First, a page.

Last edited: Jul 1, 2020 at 11:34 PM
  6. chateaudns

    chateaudns Established Member

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    Now that is a much better and more meaningful question. It is, sad to say, the story of every "new thing" which comes along as "easy money". I remember in the 1980's, now get this, all the rage in London was "Multi-Level Marketing" aka MLM and, of all things, piped-in water filters. i.e. permanently inserted into the mains piping.

    During the so-called "noughties" (2000-2010) each and every unemployed salesman was a "consultant" of some imaginary "discipline" or other.

    It is a sad fact that all too many people with either or both of two disadvantages enter every new fad. They are either ignorant of what is required to succeed in this new "profession" even though they work very hard indeed. Or they are not prepared to put the work in to learn what is required, want results now and drop out after losing an initial amount.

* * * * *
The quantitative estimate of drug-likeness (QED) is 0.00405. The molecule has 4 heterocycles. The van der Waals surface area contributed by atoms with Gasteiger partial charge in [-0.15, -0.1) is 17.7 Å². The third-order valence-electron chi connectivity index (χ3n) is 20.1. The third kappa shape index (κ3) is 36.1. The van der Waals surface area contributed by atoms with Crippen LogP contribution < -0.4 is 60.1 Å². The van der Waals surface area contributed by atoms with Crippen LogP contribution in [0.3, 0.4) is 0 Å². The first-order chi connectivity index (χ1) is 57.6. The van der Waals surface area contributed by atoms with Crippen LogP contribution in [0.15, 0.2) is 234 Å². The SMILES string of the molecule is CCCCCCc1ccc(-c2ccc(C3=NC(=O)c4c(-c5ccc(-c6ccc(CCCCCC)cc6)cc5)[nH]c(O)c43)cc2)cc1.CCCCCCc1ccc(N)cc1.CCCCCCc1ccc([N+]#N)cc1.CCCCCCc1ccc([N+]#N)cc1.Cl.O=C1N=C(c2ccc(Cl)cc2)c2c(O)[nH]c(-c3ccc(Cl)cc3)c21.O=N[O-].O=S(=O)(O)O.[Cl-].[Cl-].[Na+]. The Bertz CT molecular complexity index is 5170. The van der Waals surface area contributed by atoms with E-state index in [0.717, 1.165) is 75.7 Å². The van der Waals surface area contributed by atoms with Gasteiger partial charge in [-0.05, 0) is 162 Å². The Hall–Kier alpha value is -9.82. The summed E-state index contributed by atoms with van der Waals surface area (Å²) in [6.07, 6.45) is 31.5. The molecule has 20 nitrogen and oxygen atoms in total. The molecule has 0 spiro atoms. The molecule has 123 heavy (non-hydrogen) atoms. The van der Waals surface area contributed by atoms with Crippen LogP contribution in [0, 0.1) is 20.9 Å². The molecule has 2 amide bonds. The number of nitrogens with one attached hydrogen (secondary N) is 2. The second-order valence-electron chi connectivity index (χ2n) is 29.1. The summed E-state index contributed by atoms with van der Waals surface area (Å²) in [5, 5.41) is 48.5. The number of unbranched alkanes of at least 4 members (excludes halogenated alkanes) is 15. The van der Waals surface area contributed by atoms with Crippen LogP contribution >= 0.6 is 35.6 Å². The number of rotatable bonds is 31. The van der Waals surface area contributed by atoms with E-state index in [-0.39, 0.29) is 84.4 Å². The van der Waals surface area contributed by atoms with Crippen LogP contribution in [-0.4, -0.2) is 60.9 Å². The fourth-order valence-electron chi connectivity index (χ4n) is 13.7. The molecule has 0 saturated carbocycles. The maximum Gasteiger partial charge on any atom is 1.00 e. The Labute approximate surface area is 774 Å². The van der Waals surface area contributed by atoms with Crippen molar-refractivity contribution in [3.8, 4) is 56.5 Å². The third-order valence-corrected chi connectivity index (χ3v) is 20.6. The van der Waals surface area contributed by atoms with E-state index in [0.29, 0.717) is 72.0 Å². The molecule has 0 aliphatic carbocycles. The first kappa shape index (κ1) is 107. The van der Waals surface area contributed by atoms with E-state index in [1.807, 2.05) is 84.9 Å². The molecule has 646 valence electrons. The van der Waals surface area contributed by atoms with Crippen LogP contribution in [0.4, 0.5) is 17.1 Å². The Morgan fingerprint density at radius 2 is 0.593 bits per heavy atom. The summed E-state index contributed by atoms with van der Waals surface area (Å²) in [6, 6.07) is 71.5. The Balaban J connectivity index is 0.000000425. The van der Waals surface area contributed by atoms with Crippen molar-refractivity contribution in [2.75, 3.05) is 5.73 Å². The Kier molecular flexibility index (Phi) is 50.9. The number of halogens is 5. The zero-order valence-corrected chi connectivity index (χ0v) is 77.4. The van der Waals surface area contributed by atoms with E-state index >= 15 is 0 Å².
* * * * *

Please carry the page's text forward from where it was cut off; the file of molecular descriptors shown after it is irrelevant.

The real tragedy is that most of the new entrants enter during periods of economic recession and can ill afford to lose anything at all. They are losing money which would be much better spent on keeping their rent payments up to date..

    Domaining is fantastically profitable, but only for those either prepared to do the "apprenticeship" which takes a lot of time and an open mind, or can afford to drop lots of money before returns are achieved. It is no different in that respect from any of the other "now" things of the past, and there will be more of them in the future.
     
    Last edited: Jul 1, 2020 at 11:48 PM
  7. pb

    pb Established Member ★★★★★★★★★★

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    Can't edit my post, but the median result is actually 6-10%, so I should have used 10% or even 8% in the above examples, but it's still in the red. :)